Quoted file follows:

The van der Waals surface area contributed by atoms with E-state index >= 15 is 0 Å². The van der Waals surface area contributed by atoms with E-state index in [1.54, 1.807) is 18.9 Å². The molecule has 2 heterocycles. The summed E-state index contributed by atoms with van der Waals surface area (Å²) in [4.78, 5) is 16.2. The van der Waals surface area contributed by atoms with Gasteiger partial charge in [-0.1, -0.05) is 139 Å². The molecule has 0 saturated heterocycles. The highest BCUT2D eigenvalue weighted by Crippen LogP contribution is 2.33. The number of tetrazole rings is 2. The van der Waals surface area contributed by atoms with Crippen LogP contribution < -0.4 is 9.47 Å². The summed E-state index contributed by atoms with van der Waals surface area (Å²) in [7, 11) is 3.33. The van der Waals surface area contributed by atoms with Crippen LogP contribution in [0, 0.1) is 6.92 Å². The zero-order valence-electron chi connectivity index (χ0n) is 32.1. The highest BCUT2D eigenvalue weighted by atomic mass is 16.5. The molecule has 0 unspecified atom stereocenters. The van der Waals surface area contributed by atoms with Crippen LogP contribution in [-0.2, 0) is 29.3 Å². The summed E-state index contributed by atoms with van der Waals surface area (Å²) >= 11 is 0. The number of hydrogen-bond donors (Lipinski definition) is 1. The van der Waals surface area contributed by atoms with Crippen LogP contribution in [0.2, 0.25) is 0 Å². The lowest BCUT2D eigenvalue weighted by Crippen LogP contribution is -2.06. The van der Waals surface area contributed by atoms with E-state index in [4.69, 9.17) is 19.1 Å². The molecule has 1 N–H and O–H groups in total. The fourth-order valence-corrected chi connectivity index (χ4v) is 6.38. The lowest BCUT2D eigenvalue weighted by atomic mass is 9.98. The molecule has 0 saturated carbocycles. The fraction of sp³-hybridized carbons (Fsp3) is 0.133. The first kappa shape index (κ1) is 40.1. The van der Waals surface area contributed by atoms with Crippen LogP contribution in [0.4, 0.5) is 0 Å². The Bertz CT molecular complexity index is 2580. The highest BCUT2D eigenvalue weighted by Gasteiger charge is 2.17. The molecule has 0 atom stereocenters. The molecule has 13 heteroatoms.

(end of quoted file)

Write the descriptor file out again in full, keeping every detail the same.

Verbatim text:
The van der Waals surface area contributed by atoms with E-state index >= 15 is 0 Å². The van der Waals surface area contributed by atoms with E-state index in [1.54, 1.807) is 18.9 Å². The molecule has 2 heterocycles. The summed E-state index contributed by atoms with van der Waals surface area (Å²) in [4.78, 5) is 16.2. The van der Waals surface area contributed by atoms with Gasteiger partial charge in [-0.1, -0.05) is 139 Å². The molecule has 0 saturated heterocycles. The highest BCUT2D eigenvalue weighted by Crippen LogP contribution is 2.33. The number of tetrazole rings is 2. The van der Waals surface area contributed by atoms with Crippen LogP contribution < -0.4 is 9.47 Å². The summed E-state index contributed by atoms with van der Waals surface area (Å²) in [7, 11) is 3.33. The van der Waals surface area contributed by atoms with Crippen LogP contribution in [0, 0.1) is 6.92 Å². The zero-order valence-electron chi connectivity index (χ0n) is 32.1. The highest BCUT2D eigenvalue weighted by atomic mass is 16.5. The molecule has 0 unspecified atom stereocenters. The van der Waals surface area contributed by atoms with Crippen LogP contribution in [-0.2, 0) is 29.3 Å². The summed E-state index contributed by atoms with van der Waals surface area (Å²) >= 11 is 0. The number of hydrogen-bond donors (Lipinski definition) is 1. The van der Waals surface area contributed by atoms with Crippen LogP contribution in [0.2, 0.25) is 0 Å². The lowest BCUT2D eigenvalue weighted by Crippen LogP contribution is -2.06. The van der Waals surface area contributed by atoms with E-state index in [4.69, 9.17) is 19.1 Å². The molecule has 1 N–H and O–H groups in total. The fourth-order valence-corrected chi connectivity index (χ4v) is 6.38. The lowest BCUT2D eigenvalue weighted by atomic mass is 9.98. The molecule has 0 saturated carbocycles. The fraction of sp³-hybridized carbons (Fsp3) is 0.133. The first kappa shape index (κ1) is 40.1. The van der Waals surface area contributed by atoms with Crippen LogP contribution in [0.4, 0.5) is 0 Å². The Bertz CT molecular complexity index is 2580. The highest BCUT2D eigenvalue weighted by Gasteiger charge is 2.17. The molecule has 0 atom stereocenters. The molecule has 13 heteroatoms.